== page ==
Objective: According to the annual report of the American Association of Poison Control Centers, tricyclic antidepressant (TCA) ingestions accounted for 15,708 exposures in 1998, of which 70% (all age groups) were treated at health care facilities (HCFs), with an estimated 2,022 children less than 6 years of age exposed. The study objective was to evaluate the manifestations, referral patterns, HCF management, and medical outcomes in pediatric patients 6 years old or less with TCA ingestions reported to a regional poison control center.
Methods: All TCA (amitriptyline, clomipramine, desipramine, doxepin, imipramine, nortriptyline) ingestions from January 1, 1993, to December 31, 1997, involving patients aged 6 years or less managed by the poison control center were evaluated for dose, symptoms, treatments, disposition, and outcome.
Results: Forty-four of 48 patients (92%) were asymptomatic. All were single-drug exposures. Forty-three patients (90%) ingested a TCA dose that was less than the normally prescribed pediatric dose (5 mg/kg). Of the five children ingesting >5 mg/kg (range 5-9.4 mg/kg), only one (5.3 mg/kg) was mildly symptomatic (drowsy) prior to admission. Thirty-one of the 48 (65%) were sent to the emergency department (dose range 0.59-9.4 mg/kg). Fourteen of the 31 were admitted for 12-24-hour observation and none subsequently developed symptoms. Twenty-three (74%) received activated charcoal (AC). There was no difference in outcome between the children who did and did not receive AC.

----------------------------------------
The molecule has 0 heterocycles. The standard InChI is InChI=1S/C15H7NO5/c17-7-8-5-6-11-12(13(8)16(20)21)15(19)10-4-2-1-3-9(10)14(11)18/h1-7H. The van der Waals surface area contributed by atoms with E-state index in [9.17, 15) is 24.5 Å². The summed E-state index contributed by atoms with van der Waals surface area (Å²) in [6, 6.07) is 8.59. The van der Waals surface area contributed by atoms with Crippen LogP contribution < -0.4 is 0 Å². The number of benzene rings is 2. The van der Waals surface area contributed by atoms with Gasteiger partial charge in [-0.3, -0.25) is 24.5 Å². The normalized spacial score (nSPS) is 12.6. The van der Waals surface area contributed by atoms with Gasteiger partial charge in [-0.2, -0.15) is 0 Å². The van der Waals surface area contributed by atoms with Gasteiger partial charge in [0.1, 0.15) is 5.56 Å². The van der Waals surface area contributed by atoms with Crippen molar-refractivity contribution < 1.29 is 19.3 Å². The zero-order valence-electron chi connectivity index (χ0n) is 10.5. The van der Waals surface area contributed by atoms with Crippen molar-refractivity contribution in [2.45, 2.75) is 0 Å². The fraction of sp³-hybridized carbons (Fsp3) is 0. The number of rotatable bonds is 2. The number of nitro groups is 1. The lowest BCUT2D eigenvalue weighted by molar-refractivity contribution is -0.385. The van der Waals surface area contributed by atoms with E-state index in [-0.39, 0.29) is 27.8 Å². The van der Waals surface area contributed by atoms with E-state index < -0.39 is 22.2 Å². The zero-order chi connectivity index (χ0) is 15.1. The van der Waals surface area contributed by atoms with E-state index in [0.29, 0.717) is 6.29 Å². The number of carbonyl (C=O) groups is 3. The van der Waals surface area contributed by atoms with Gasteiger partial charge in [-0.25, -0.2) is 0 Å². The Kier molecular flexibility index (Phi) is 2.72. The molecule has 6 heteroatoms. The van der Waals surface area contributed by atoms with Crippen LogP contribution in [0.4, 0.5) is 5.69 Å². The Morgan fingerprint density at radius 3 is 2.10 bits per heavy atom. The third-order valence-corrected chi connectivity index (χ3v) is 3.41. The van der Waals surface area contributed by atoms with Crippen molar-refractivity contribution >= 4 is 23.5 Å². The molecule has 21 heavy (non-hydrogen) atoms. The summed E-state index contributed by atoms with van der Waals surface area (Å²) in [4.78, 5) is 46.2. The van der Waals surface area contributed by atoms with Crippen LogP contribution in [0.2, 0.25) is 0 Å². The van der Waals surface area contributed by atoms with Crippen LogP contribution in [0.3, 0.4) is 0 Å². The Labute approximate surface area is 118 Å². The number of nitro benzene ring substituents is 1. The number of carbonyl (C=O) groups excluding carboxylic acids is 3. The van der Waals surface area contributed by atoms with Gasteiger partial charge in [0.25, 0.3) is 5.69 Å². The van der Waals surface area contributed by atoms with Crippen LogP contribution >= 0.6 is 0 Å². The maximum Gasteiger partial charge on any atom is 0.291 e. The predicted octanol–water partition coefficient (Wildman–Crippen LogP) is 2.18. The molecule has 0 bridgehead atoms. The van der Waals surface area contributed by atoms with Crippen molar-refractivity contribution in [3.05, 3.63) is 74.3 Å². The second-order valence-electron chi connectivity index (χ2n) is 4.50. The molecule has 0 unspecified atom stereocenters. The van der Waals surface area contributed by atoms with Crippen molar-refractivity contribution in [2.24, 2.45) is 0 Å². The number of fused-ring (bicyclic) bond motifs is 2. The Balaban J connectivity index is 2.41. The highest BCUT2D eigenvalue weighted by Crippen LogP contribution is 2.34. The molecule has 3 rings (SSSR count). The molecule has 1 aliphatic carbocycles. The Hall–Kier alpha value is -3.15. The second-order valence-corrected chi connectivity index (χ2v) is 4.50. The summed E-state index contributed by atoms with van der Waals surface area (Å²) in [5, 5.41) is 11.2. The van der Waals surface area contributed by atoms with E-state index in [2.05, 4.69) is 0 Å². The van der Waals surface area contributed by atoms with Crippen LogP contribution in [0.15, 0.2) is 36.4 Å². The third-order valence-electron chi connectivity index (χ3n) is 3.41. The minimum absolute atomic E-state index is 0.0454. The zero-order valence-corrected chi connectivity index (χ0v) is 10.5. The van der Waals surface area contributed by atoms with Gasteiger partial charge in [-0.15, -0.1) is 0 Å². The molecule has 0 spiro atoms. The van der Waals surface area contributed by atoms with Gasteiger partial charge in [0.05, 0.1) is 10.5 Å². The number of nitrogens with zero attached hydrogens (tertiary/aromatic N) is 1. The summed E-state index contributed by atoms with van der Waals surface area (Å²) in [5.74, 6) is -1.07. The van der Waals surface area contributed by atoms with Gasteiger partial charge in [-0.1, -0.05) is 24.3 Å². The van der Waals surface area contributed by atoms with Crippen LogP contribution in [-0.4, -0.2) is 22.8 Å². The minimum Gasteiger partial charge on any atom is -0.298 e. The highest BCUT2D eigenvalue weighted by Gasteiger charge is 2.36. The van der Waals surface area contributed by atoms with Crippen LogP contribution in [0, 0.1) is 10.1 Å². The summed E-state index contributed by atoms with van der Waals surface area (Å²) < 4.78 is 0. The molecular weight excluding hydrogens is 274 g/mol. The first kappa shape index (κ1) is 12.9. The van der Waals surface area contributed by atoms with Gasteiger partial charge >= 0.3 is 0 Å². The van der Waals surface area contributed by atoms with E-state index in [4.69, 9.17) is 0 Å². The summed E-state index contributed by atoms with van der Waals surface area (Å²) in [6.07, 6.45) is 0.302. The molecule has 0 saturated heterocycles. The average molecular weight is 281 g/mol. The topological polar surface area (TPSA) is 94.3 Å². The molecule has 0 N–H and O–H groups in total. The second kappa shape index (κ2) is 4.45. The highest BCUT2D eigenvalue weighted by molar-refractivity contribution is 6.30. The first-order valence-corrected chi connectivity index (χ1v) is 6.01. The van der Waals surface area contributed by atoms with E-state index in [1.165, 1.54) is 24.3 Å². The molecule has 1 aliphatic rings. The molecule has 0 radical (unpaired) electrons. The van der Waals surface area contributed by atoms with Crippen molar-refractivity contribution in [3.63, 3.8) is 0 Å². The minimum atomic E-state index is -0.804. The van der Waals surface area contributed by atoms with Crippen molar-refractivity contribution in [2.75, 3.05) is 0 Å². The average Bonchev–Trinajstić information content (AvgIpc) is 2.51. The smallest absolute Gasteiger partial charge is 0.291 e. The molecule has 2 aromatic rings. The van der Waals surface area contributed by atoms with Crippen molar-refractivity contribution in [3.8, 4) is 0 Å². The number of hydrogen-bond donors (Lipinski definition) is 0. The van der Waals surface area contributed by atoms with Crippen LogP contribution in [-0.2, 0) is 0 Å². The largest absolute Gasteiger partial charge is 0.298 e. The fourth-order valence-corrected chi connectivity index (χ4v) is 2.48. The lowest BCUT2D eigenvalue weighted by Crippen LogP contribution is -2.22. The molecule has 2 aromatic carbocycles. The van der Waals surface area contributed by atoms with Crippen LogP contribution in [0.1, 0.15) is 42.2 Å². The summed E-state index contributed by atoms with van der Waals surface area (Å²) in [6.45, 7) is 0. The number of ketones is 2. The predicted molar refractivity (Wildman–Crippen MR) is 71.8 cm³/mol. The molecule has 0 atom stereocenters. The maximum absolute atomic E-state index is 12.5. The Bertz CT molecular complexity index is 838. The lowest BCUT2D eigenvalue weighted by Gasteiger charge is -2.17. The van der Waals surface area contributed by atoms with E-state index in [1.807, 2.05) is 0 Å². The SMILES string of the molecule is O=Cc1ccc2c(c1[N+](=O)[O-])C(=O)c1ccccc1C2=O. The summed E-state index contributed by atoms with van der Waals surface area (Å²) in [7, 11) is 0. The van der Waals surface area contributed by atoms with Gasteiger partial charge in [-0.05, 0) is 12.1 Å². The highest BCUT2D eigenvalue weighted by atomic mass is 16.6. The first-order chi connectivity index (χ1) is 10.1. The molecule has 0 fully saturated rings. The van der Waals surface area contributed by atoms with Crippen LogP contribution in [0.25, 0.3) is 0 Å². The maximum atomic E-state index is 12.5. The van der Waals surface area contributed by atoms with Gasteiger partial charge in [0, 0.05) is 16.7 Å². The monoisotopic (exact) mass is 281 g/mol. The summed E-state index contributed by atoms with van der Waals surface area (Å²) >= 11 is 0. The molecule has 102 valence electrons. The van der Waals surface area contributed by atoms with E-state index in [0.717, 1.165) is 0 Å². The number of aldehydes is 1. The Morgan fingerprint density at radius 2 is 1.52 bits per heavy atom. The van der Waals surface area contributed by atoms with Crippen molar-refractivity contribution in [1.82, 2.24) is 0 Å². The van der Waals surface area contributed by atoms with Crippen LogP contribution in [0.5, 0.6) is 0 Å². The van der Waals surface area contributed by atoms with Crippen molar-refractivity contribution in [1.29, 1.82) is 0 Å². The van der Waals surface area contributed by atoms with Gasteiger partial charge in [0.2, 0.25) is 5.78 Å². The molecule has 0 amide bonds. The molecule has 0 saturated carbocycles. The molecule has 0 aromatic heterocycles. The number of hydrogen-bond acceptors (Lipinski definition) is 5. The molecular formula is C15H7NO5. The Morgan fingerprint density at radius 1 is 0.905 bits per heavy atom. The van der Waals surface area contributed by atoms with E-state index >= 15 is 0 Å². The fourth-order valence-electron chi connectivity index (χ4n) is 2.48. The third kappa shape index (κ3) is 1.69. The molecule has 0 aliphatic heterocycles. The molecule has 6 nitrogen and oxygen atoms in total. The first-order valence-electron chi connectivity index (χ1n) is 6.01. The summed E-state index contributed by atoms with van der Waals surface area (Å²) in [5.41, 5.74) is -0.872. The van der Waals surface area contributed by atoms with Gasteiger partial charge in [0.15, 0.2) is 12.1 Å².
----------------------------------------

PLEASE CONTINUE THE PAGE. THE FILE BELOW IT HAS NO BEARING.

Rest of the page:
Conclusions: No case of significant toxicity occurred in the children who experienced unintentional TCA ingestions in this study population. None of the children in the study had toxicity at doses <5 mg/kg. Further study is necessary to develop clinical guidelines for the appropriate referral of unintentional ingestions of TCA involving children.